At the Kokumondo book store, Suzuri will do whatever it takes to find the most rare and historic artifacts for his customers – in fact, the man has just procured a tale of a terrifying spider monster who ate the men of a village one by one. But when Suzuri's assistant Mizuki opened the book, little did the two know that the monster herself would be unsealed from the pages, nor that she'd be an adorable little girl!
The dark and brooding Ayakashi is composed of three horror stories: the narration of a young woman named Oiwa who was abandoned and betrayed by the one she truly loved, leading her to curse all who stood in her way; a story of two star-crossed lovers – a human and a forgotten god – and their struggle to have a future together; and the tale of an evil and malicious demon who is haunting and murdering a family for unknown purposes. Though different in animation style and tone, each story shares a similar theme: the darkness of the human heart.
Wasurenagumo seems like it could have been a story from Ayakashi. The mood is very similar, and the twists and turns it takes add to that feeling. If you watched and enjoyed Wasurenagumo or Ayakashi - Japanese Classic Horror and want more, you'll definitely want to give the other a try.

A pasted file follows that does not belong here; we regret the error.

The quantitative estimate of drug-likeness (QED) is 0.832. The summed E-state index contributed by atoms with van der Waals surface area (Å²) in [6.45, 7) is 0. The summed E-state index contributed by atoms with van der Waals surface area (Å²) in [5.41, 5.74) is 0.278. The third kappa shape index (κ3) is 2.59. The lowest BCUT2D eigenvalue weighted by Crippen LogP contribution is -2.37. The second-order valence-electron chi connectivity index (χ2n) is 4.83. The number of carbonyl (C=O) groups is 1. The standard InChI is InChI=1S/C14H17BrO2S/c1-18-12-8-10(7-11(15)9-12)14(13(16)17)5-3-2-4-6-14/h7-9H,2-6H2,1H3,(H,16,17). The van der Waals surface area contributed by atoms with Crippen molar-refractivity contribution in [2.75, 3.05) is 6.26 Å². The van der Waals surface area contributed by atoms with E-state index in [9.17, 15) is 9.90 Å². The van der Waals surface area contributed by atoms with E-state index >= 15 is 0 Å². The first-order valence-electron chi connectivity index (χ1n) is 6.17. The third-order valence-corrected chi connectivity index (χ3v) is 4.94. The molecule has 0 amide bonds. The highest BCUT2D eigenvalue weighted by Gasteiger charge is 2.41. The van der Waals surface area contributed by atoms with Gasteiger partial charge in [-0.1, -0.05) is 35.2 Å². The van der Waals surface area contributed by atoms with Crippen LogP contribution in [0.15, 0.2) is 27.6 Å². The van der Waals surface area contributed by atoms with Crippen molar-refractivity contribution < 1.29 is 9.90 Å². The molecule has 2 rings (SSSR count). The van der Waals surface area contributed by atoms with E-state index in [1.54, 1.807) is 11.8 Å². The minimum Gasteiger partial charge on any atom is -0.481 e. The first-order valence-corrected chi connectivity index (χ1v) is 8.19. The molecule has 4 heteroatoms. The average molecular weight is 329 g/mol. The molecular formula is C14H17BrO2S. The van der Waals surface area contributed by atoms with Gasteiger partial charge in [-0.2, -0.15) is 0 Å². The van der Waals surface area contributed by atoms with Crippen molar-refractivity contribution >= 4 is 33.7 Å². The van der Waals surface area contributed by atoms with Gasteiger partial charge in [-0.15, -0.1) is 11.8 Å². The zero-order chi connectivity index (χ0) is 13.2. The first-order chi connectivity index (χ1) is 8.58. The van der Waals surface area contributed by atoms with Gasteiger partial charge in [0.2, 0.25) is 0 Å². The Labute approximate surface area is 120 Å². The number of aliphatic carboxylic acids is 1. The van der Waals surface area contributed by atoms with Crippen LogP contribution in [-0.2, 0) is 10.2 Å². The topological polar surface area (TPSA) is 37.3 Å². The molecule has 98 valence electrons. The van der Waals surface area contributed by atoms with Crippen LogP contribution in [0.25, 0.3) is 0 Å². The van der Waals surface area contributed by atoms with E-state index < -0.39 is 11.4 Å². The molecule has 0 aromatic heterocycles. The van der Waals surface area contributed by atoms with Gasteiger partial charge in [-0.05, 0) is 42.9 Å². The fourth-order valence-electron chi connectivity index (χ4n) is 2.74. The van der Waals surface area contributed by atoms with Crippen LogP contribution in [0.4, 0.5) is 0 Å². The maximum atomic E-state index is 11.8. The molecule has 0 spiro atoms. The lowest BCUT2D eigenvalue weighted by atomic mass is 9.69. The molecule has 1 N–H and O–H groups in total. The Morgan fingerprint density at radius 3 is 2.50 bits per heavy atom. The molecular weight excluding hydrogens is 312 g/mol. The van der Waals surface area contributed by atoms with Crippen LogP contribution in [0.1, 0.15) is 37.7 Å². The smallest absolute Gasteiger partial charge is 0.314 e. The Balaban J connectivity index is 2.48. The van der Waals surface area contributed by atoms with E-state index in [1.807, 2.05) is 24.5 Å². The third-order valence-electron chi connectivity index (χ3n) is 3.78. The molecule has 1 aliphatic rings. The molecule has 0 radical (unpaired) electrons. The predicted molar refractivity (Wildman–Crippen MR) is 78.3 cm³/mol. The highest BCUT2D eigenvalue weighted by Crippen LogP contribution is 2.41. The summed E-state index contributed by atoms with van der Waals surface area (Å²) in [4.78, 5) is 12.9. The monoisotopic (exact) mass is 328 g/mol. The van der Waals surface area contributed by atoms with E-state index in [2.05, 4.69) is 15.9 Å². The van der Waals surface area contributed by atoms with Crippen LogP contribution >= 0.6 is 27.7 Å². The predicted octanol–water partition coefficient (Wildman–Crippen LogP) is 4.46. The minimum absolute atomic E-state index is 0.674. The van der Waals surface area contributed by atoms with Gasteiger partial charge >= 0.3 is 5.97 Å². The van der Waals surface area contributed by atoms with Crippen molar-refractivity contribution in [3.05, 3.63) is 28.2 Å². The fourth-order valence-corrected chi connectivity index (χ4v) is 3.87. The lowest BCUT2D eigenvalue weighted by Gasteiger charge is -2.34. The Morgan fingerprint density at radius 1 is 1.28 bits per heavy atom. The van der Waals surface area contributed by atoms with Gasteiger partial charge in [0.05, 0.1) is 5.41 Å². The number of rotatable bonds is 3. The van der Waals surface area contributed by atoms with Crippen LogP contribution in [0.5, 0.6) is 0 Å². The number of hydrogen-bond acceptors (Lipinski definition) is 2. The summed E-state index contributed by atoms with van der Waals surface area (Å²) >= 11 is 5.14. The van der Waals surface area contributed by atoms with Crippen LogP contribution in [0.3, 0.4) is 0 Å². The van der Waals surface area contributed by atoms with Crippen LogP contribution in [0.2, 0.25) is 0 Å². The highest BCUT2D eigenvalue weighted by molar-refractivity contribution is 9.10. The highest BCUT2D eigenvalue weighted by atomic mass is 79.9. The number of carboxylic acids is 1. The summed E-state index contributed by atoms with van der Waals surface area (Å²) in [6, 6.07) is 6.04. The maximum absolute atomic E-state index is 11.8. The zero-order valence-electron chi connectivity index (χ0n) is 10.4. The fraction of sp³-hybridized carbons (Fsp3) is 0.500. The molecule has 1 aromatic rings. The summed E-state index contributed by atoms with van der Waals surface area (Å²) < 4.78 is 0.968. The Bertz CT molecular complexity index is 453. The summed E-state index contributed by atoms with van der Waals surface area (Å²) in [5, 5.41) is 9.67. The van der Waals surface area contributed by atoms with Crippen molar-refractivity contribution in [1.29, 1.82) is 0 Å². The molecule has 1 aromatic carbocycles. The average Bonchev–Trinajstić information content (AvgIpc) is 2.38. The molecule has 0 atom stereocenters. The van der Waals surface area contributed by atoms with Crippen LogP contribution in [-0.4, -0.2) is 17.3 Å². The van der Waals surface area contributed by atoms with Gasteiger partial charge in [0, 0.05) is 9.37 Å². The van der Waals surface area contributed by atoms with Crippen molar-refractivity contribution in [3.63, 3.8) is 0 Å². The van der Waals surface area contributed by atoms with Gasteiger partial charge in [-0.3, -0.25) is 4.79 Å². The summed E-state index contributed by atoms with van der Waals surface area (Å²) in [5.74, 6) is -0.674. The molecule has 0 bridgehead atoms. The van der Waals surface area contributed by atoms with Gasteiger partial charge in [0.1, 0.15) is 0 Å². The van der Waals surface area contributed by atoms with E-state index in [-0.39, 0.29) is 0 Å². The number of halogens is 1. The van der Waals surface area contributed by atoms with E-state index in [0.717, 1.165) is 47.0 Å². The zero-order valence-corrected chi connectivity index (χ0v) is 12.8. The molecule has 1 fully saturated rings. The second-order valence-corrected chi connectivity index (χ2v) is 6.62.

Horror tales in short formats, Wasurenagumo and Ayakashi will both raise the hair on the back of your neck. If you liked the atmosphere in either show, check out the other for similar supernatural vibes.
Sometimes the greatest distance is between people. Whether a man alienates himself from society with a façade of cheerfulness, or two friends fail to communicate their feelings of betrayal, invisible barriers plague mankind. Although love should bring people together, when a stoic renter and a dutiful monk choose to court a widow’s daughter, their mutual affections drive a bitter gap between them. During each encounter filled with mistrust and despair, the flaws of human nature slowly reveal themselves...
Creepy tales abound in Aoi Bungaku, and Wasurenagumo, a stand-alone tale, fits perfectly in with the atmosphere created in Aoi Bungaku. These shows compliment each other very well. If you like horror in small doses, both are sure to float your boat.